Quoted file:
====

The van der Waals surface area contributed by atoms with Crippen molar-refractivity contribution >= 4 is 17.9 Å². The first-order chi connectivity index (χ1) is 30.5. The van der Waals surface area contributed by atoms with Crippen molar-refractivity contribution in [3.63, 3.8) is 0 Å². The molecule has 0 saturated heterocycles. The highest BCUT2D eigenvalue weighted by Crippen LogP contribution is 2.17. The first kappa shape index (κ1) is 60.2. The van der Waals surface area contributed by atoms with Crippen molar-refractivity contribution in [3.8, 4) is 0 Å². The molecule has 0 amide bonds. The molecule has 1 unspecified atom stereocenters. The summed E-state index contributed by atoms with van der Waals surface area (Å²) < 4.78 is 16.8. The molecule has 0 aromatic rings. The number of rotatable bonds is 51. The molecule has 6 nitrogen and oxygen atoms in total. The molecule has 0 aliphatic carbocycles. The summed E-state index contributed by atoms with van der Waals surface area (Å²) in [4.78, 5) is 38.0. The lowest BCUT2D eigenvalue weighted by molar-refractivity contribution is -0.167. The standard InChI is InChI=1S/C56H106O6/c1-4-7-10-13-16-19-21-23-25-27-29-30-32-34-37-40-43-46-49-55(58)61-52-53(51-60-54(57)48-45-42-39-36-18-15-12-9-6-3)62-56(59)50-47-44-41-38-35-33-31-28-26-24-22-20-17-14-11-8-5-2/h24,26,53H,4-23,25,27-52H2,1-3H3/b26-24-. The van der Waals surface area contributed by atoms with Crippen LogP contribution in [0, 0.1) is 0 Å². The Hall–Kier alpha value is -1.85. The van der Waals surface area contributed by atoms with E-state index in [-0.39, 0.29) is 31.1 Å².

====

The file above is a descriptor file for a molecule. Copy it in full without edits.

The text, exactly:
The van der Waals surface area contributed by atoms with Crippen molar-refractivity contribution >= 4 is 17.9 Å². The first-order chi connectivity index (χ1) is 30.5. The van der Waals surface area contributed by atoms with Crippen molar-refractivity contribution in [3.63, 3.8) is 0 Å². The molecule has 0 saturated heterocycles. The highest BCUT2D eigenvalue weighted by Crippen LogP contribution is 2.17. The first kappa shape index (κ1) is 60.2. The van der Waals surface area contributed by atoms with Crippen molar-refractivity contribution in [3.8, 4) is 0 Å². The molecule has 0 amide bonds. The molecule has 1 unspecified atom stereocenters. The summed E-state index contributed by atoms with van der Waals surface area (Å²) < 4.78 is 16.8. The molecule has 0 aromatic rings. The number of rotatable bonds is 51. The molecule has 6 nitrogen and oxygen atoms in total. The molecule has 0 aliphatic carbocycles. The summed E-state index contributed by atoms with van der Waals surface area (Å²) in [4.78, 5) is 38.0. The lowest BCUT2D eigenvalue weighted by molar-refractivity contribution is -0.167. The standard InChI is InChI=1S/C56H106O6/c1-4-7-10-13-16-19-21-23-25-27-29-30-32-34-37-40-43-46-49-55(58)61-52-53(51-60-54(57)48-45-42-39-36-18-15-12-9-6-3)62-56(59)50-47-44-41-38-35-33-31-28-26-24-22-20-17-14-11-8-5-2/h24,26,53H,4-23,25,27-52H2,1-3H3/b26-24-. The van der Waals surface area contributed by atoms with Crippen LogP contribution in [0, 0.1) is 0 Å². The Hall–Kier alpha value is -1.85. The van der Waals surface area contributed by atoms with E-state index in [-0.39, 0.29) is 31.1 Å².